G is for God

Posted by penelopepowell on April 26, 2017

This post appeared earlier this month on the official blog of Anaiah Press. I'm reposting it on my website because it is a good reminder.

G is for God

And He is the primary reason Christian Fiction exists.  In every story told, whether explicit or implied, God is ultimately the protagonist.

Implied—like in the book of Esther. The name of God isn’t mentioned. Esther is taken then selected as queen by King Ahasuerus. When the very existence of her people, the Jews, is threatened, Mordecai, her guardian, tells Esther she may have risen to her place of honor to save her people. So Esther requests a fast. When they are delivered a feast is added to the Jewish calendar. Both the fast and the feast imply God was at the helm of these events. He heard their prayers, and delivered them. As such they commended their deliverance with a celebration. This account points to the hand of God though He is never mentioned by name.

Other books in the Bible are emphatically implicit about God; His name, character, and words explicit as He engages various people throughout the centuries. Similarly, many fictions stories do the same. The characters undergo change, growth, even deliverance of some type. They may encounter prayers, the use of scriptures, or conversations that engage their thoughts, enlighten their internal struggles, or deepen their understanding as they search for truth or redemption.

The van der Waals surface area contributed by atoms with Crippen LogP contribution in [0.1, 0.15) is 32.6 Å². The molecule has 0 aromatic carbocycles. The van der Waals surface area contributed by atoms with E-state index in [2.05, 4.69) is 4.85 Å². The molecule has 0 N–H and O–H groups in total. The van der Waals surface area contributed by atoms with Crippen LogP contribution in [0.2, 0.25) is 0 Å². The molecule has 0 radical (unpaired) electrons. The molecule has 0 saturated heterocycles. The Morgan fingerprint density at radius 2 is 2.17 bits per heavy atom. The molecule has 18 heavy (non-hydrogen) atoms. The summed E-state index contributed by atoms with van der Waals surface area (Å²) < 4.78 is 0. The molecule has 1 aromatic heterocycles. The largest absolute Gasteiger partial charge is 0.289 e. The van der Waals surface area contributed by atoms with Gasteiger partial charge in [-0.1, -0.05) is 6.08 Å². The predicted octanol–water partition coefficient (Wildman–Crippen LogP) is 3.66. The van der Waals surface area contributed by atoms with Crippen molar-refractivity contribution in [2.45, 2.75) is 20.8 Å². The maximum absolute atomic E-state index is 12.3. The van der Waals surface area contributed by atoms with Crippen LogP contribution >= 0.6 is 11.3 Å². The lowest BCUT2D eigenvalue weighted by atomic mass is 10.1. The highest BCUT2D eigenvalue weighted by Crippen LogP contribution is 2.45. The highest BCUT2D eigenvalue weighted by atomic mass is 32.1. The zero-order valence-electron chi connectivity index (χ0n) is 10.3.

My favorite type of stories, follow the pattern of Jesus. He engaged people with identifiable examples. Weaving instructional truths into the fabric of word pictures, stories most people could connect with.

Whether implicit or implied, God is the protagonist, and we must never forget, the audience. While imparting truths about Him can be told many ways, the point is each time a story is told, someone new might just realize a connection to God.